But best of all, perhaps we could even use this reverse engineering approach to create molecular versions of other foods and beverages as well.  Ensuring that we’ll always have our favorites on call, whenever we need them.

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Is Atomo Molecular Coffee the Greatest Idea Ever?

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I’ve always maintained that one of the reasons why we don’t know what Dark Matter and Dark Energy are is because we’re looking for a simple answer.  A particular particle.  Or a mathematical equation that describes their behavior in the same way that E=MCdescribes the relationship between mass and energy.  The elusive search for a Theory of Everything that combines Einstein’s Theory of Relativity with Quantum Mechanics hints at this basic human desire to make sense of the world around us in a neat, easy to understand package.

But the quantum world isn’t so cut and dry.  The answer is likely far more complicated than we can imagine. Instead of a particle exerting its influence perhaps a fluid is at play.  Instead of a three dimensional Universe perhaps one with eleven dimensions as predicted by String Theory is the true nature of reality.  Which is why the latest discovery as to the true nature of consciousness makes perfect sense.  Consciousness isn’t located in just one place.  It’s not a singular cluster of neurons.  Nor is there a biological on/off switch.  It was naïve of us to ever think things would be that black and white.  Instead the truth is a Universal one: that which can’t be explained easily can be explained complicatedly.

According to Futurism, “An international team of neuroscientists from universities and hospitals spanning the Americas and Europe say that they’ve determined the neurological signature for consciousness. Rather than a specific chunk of the brain that’s responsible for consciousness, the researchers say they’ve located a brain-wide pattern of activity that’s only present when people are awake and responsive.”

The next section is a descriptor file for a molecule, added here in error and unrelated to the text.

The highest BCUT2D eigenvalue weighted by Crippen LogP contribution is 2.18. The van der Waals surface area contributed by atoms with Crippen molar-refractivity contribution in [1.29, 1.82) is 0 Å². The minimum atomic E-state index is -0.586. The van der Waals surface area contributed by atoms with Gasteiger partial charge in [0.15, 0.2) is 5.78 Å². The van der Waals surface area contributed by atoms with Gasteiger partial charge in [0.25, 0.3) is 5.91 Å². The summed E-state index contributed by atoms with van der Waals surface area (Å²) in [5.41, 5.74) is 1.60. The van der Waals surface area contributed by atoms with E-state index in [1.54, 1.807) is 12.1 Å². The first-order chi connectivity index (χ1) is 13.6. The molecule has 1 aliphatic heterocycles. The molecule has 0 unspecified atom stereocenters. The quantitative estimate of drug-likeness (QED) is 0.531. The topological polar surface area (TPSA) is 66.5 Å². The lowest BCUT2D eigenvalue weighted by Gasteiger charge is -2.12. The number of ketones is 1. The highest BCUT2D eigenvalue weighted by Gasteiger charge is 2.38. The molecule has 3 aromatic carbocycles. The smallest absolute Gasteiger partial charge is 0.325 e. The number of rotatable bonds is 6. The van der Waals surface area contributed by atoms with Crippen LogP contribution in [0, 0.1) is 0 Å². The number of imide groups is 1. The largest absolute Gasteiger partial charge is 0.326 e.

In fact, they were able to locate four distinct patterns of activity.

“The first pattern, and most complex, showed high-level, efficient coordination across wide swaths of the brain. This pattern was more prevalent in participants who were awake and healthy but less so in participants with unresponsive wakefulness syndrome as well as those were in a minimally conscious state, according to the research.

In contrast, a separate pattern emerged in unresponsive people’s brains that was less complex and more linked to specific brain regions, suggesting a lower level of coordination within the brain. The other two patterns, the researchers suggest, exist as transition states between the two other patterns.”

Obviously, further research will need to occur before we can truly understand everything there is to know about consciousness.  But this is an important first step.  Albeit, an obvious one at that.

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Have we finally figured out the true nature of consciousness?